Literary Titan Gold Book Award

Gold Award Winners

Breaking Magic (The Legacy of Androva Book 5) by [Vick, Alex C]Swallow by [Fischer, Heidi]H.A.L.F.: The Deep Beneath by [Wright, Natalie]Across The Realm: Life Always Finds A Way (Across The Realm Series Book 1) by [Mitton, Isobel]

Across the Realm Book 2: When two tribes go to war (The Across the Realm Series) by [Mitton, Isobel]A World of Wonder by [Ford, Brent A., Hazlehurst, Lucy McCullough]The Rashade' (Chronicles of the Coranydas Book 1) by [Tran, R.]For Their Sins by [Tran, R.]

The Grumpface by [Fegan, B.C.R.]The Assassin's Trail (The Sean Kruger Series Book 2) by [Fields, J.C.]Apollo's Raven by [Tanner, Linnea]J.O.E.: Just an Ordinary Earthling by [Szynalski, Edward, Petro, Allen]

A Higher Calling: Laura's Tale (Sam and Laura's Story Book 2) by [Griffeth, Kwen]

Literary Titan Silver Book Award

Silver Book Award

Protector of Thristas: A Lisen of Solsta Novel by [St. Martin, D. Hart]Girl Unseen (Beyond The Grave, #3) by [Daniels, Athena]Testimony of a Villain: A Raw, Dark, True Crime Thriller by [Harrell, Aaron G.]Black Inked Pearl: A Girl's Quest by [Finnegan, Ruth]

The Seasons of a Giant by [Hartley, Pamela]Hatching Charlie: A Psychotherapist's Tale by [McCormack, Charles]Do a Day: How to Live a Better Life Every Day by [Falchuk, Bryan]

Zombie Mage by [Drake, Jonathan J.]Charlotte's Soul by [Estes, Danny C]GROND: THE RAVEN HIGH: (GROND Series Book 1) by [HAMAGANOV, YURI]

Visit the Literary Titan Book Awards page to see award information and see all award winners.

 

A Pardon For Tommy

A Pardon For Tommy

Who would have thought that a story about a turkey would bring a reader to tears? Within the pages of A Pardon for Tommy by Patricia Nmukoso Enyi readers will find just that. Chelsea Malibu is the protagonist of our story. We begin with her waking from a nightmare in her college dormitory. Chelsea is a survivor of Hurricane Katrina and still suffers from its aftermath. She is a young woman now, but she cannot let go of the horror she faced at the tender age of twelve. The story walks us through what Chelsea experienced during the hurricane, how it affected her and what happened to her family. Throughout her ordeal Chelsea had one pillar of support: the never questioning Tommy the turkey. Tommy was a prize her father had won and expected to eat on Thanksgiving with his family. However, life has a funny way of throwing you off track.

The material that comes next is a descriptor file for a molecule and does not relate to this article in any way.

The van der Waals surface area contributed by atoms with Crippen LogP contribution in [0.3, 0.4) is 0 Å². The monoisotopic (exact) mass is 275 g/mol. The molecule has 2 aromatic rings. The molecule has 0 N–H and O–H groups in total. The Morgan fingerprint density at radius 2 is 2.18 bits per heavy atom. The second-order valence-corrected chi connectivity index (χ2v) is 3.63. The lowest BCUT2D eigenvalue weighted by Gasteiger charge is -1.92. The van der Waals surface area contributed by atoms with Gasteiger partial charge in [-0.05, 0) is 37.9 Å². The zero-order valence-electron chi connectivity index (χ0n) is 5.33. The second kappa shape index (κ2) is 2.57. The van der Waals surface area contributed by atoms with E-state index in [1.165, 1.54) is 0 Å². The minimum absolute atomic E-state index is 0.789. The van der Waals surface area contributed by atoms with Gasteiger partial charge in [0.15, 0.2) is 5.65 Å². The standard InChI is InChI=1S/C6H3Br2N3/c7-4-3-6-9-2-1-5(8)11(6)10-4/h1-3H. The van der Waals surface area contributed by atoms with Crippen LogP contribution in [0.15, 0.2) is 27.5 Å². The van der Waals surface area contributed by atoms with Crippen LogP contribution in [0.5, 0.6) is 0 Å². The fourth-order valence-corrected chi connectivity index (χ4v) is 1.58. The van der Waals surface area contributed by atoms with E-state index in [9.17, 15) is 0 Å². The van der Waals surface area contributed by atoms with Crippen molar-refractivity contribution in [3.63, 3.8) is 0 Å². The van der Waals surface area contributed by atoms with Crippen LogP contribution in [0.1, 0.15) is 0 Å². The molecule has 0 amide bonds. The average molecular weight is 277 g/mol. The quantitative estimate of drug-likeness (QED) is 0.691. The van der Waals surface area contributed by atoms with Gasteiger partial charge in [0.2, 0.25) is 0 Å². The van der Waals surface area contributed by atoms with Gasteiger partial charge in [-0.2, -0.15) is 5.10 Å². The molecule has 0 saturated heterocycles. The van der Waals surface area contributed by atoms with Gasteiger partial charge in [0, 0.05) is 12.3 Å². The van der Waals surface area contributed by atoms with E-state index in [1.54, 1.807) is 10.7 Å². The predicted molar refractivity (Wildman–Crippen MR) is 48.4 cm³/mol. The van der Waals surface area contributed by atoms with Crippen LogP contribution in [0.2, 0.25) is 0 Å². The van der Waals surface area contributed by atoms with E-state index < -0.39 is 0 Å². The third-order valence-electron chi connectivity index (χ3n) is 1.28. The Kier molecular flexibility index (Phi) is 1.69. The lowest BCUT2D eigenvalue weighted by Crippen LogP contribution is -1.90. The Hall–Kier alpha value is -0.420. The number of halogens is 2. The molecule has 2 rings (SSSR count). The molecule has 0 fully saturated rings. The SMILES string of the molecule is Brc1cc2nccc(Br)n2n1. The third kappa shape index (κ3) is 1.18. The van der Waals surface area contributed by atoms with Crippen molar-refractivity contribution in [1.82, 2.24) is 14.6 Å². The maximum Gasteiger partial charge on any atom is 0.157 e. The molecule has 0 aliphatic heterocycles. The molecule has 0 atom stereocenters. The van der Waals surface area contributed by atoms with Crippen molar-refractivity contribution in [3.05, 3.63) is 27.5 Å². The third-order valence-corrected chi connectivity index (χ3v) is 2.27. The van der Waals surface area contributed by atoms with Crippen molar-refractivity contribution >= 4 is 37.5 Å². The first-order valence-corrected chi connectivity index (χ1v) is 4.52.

The pain that Chelsea experiences in this story is raw and real. Tommy isn’t just a pet turkey: he symbolizes her family. The family that was ripped apart by the hurricane during which her father went missing after trying to save her life. Chelsea is clearly traumatized by the events and the life she lives after relocating to live with her mother, brother and maternal grandmother isn’t as easy as it should have been. Aside from the emotional trauma, Chelsea is faced with discrimination and bullying. Her family is fractured, and no matter how much she prays it won’t become whole again.

While there are some mistakes in the grammar and the styling of the novel leaves a lot to be desired, the content of the tale more than makes up for it. Readers can feel the agony that Chelsea experiences in these pages. She is young and there is so much she doesn’t understand about what is happening to her. There are so many changes in short succession that it would make even an adult’s head spin. There is so much uncertainty in her life that it’s as if time stops for her. Because of this, Chelsea clings to Tommy, the turkey, for comfort. This turkey is the only thing that connects her to her missing father. The physical existence of the turkey allows her to have something she can touch to remember her father.